With all the great spin off cartoons we have of our favorite superheroes now, sometimes we forget about the not so old classics. X-men Evolution began in 2000 and ran for 4 seasons, and was the story of the amazing X-Men as teenagers (most of them, anyway.)
The series starts by introducing its main characters. Our main high schoolers are exposed as Jean Grey, the once popular cheerleader is a telekinetic, Scott Summers with his killer optic eyes, Kurt Wagner the teleporter and Todd “Toad” Tolensky, a human toad. As the series goes on, they bring in most of the original X-Men as well to Charles Xavier’s School for Gifted Youngsters. The “school” part of that is just teaching the young mutants how to master their powers and how to handle themselves in a fight. They do all the real world learning at the local high school Bayville High, which brings in a new element of drama to this series, like forbidden love, teenage angst, keeping the mutant secret while still getting homework done after saving the world. Learning to work with their enemies, The Brotherhood, in several different episodes was a key part in this. The Brotherhood was Magneto’s band of merry misfits and consisted of Lance Alvers (Avalanche), Toad, Pietro Maximoff (Quicksilver), Fred Dukes (The Blob), and Wanda Maximoff (Scarlett Witch) who is Pietro’s twin sister and Magneto’s daughter. Although they were labeled the bad guys, The Brotherhood had their redeeming qualities that made us love them.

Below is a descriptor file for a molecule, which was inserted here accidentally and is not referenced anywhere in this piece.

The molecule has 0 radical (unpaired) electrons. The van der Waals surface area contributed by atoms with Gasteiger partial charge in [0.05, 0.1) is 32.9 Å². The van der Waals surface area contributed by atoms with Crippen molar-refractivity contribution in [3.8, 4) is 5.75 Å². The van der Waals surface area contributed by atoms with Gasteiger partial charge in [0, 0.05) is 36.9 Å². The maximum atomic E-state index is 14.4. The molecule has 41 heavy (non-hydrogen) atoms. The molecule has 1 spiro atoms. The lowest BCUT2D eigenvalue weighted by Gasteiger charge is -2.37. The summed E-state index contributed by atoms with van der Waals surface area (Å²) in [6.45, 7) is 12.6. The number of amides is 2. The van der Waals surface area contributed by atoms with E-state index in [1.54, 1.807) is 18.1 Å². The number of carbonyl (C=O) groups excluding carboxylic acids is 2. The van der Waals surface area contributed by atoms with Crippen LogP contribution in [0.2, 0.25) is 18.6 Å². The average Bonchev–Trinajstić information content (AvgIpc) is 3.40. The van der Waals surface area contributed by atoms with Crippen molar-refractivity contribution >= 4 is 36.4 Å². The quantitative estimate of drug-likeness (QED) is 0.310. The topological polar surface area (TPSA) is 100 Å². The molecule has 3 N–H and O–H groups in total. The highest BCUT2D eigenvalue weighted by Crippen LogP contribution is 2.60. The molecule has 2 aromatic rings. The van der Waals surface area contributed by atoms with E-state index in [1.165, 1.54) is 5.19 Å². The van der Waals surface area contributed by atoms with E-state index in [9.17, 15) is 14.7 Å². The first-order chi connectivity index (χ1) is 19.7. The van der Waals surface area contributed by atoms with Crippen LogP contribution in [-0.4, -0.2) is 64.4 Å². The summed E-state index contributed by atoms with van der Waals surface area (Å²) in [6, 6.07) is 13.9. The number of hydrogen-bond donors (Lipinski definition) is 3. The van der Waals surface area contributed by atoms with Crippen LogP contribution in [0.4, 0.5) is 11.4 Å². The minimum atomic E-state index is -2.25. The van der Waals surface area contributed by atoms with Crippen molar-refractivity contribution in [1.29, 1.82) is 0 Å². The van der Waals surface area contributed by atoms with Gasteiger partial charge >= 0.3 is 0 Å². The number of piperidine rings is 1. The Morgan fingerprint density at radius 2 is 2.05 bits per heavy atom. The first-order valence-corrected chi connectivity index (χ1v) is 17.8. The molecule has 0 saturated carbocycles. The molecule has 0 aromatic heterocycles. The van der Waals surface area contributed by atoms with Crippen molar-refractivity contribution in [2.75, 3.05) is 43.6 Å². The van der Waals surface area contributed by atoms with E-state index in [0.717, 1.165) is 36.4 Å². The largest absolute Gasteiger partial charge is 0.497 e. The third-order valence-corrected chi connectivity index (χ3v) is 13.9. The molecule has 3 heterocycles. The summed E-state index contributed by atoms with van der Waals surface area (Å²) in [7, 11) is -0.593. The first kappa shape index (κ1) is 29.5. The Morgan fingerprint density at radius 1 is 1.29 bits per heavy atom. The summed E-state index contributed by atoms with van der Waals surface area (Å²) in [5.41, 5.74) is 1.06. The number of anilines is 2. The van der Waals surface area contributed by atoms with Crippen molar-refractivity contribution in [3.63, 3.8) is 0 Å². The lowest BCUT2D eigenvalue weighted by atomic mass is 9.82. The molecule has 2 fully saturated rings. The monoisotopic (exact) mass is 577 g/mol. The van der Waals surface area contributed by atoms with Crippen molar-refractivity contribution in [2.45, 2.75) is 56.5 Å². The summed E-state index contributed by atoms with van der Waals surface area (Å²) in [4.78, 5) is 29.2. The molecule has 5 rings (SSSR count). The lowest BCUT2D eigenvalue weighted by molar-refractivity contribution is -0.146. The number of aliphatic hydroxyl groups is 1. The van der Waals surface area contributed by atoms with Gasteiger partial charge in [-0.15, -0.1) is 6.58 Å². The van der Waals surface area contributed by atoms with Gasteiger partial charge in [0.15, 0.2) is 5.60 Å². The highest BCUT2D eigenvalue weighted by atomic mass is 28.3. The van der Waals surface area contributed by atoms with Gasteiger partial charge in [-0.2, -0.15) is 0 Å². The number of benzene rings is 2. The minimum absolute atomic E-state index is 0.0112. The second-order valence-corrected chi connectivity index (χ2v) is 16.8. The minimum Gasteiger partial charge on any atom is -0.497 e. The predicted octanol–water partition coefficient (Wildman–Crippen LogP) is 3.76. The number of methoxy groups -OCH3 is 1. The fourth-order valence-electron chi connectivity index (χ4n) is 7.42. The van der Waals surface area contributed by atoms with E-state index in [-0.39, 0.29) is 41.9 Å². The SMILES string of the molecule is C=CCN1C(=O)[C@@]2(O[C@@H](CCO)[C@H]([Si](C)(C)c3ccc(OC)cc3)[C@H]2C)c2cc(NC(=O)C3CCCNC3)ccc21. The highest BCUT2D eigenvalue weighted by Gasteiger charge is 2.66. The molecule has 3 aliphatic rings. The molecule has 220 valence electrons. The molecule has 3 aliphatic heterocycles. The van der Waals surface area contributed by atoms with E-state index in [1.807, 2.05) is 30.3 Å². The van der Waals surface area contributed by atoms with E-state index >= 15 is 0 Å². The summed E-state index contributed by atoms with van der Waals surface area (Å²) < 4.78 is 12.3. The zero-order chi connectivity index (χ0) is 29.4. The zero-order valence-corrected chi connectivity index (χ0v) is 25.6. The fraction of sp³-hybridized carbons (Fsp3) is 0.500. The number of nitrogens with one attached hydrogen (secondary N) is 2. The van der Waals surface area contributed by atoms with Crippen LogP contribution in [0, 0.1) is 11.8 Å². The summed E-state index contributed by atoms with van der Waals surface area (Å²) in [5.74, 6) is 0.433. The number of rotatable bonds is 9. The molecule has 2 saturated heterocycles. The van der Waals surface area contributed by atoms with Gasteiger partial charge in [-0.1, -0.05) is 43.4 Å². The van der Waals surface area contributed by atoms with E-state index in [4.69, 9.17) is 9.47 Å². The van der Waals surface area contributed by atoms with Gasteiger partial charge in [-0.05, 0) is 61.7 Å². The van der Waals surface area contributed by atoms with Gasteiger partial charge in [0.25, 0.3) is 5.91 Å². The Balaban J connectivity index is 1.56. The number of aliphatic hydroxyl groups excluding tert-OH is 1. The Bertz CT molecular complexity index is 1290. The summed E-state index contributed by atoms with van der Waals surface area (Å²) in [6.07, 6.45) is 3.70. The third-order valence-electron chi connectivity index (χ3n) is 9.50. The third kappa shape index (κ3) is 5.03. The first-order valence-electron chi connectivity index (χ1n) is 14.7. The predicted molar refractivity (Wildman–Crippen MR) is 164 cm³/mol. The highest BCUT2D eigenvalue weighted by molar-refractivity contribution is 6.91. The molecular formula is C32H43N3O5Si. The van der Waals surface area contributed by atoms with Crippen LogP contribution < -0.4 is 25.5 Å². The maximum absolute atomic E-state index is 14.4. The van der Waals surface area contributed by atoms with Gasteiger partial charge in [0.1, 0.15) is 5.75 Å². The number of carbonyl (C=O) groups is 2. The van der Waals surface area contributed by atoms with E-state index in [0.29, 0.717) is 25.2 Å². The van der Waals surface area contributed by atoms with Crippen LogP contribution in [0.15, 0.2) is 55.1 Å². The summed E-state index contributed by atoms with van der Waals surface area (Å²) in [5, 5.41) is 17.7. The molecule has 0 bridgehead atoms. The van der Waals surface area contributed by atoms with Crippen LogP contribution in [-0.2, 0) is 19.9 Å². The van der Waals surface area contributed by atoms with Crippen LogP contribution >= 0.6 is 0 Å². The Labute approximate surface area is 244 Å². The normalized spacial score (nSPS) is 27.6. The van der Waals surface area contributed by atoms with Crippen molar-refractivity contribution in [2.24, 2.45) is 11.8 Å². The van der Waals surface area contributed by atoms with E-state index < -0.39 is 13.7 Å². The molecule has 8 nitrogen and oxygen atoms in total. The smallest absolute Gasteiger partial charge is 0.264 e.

The problem most fans had with this version however, was that Xavier seemed a bit out of character. He would immediately let in those who he saw as one of the good guys, and never gave a chance to those with troubled pasts or some dark spots. Most portrayals of the telepath show him as an accepting father figure to all outcasts, but here he seems no better than the popular clique, only choosing who he deems worthy.
X-Men Evolution wasn’t as popular a show as it should have been, given the sometimes intense storylines and a whole new universe to work in, with them being in high school and adding in that element. The characters are made to be much more relatable, therefore loveable, and you end up cheering for them and crying with them every episode.